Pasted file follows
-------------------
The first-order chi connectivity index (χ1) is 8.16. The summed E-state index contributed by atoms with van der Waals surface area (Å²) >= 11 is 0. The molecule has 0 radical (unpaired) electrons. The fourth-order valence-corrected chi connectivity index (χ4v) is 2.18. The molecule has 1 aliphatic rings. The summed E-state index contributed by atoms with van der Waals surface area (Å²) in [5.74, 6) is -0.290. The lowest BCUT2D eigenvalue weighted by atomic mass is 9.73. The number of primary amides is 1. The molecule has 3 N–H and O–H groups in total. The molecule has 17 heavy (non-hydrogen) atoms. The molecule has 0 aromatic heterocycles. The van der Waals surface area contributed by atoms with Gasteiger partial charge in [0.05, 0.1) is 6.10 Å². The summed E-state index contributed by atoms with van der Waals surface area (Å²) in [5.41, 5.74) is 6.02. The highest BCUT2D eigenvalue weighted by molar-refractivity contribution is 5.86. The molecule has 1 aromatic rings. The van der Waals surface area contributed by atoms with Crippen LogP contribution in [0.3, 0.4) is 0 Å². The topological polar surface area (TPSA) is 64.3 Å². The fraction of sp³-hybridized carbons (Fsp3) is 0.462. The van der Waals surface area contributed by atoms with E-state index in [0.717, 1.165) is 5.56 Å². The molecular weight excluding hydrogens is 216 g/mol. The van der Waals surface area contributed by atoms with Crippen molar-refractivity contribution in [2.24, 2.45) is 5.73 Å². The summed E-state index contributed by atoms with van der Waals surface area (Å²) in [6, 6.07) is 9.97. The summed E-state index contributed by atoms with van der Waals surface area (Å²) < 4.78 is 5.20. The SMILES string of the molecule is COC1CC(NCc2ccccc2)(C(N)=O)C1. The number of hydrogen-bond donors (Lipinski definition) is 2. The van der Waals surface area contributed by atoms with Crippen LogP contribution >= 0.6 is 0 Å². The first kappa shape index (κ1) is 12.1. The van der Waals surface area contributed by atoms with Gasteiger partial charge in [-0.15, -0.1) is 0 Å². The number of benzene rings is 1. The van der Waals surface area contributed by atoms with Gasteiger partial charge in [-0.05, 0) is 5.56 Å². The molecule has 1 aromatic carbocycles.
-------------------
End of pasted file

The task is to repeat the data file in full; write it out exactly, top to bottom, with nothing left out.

The first-order chi connectivity index (χ1) is 8.16. The summed E-state index contributed by atoms with van der Waals surface area (Å²) >= 11 is 0. The molecule has 0 radical (unpaired) electrons. The fourth-order valence-corrected chi connectivity index (χ4v) is 2.18. The molecule has 1 aliphatic rings. The summed E-state index contributed by atoms with van der Waals surface area (Å²) in [5.74, 6) is -0.290. The lowest BCUT2D eigenvalue weighted by atomic mass is 9.73. The number of primary amides is 1. The molecule has 3 N–H and O–H groups in total. The molecule has 17 heavy (non-hydrogen) atoms. The molecule has 0 aromatic heterocycles. The van der Waals surface area contributed by atoms with Gasteiger partial charge in [0.05, 0.1) is 6.10 Å². The summed E-state index contributed by atoms with van der Waals surface area (Å²) in [5.41, 5.74) is 6.02. The highest BCUT2D eigenvalue weighted by molar-refractivity contribution is 5.86. The molecule has 1 aromatic rings. The van der Waals surface area contributed by atoms with Crippen LogP contribution in [0.3, 0.4) is 0 Å². The topological polar surface area (TPSA) is 64.3 Å². The fraction of sp³-hybridized carbons (Fsp3) is 0.462. The van der Waals surface area contributed by atoms with E-state index in [0.717, 1.165) is 5.56 Å². The molecular weight excluding hydrogens is 216 g/mol. The van der Waals surface area contributed by atoms with Crippen molar-refractivity contribution in [2.24, 2.45) is 5.73 Å². The summed E-state index contributed by atoms with van der Waals surface area (Å²) in [6, 6.07) is 9.97. The summed E-state index contributed by atoms with van der Waals surface area (Å²) < 4.78 is 5.20. The SMILES string of the molecule is COC1CC(NCc2ccccc2)(C(N)=O)C1. The number of hydrogen-bond donors (Lipinski definition) is 2. The van der Waals surface area contributed by atoms with Crippen LogP contribution >= 0.6 is 0 Å². The first kappa shape index (κ1) is 12.1. The van der Waals surface area contributed by atoms with Gasteiger partial charge in [-0.15, -0.1) is 0 Å². The number of benzene rings is 1. The van der Waals surface area contributed by atoms with Gasteiger partial charge in [-0.05, 0) is 5.56 Å². The molecule has 1 aromatic carbocycles.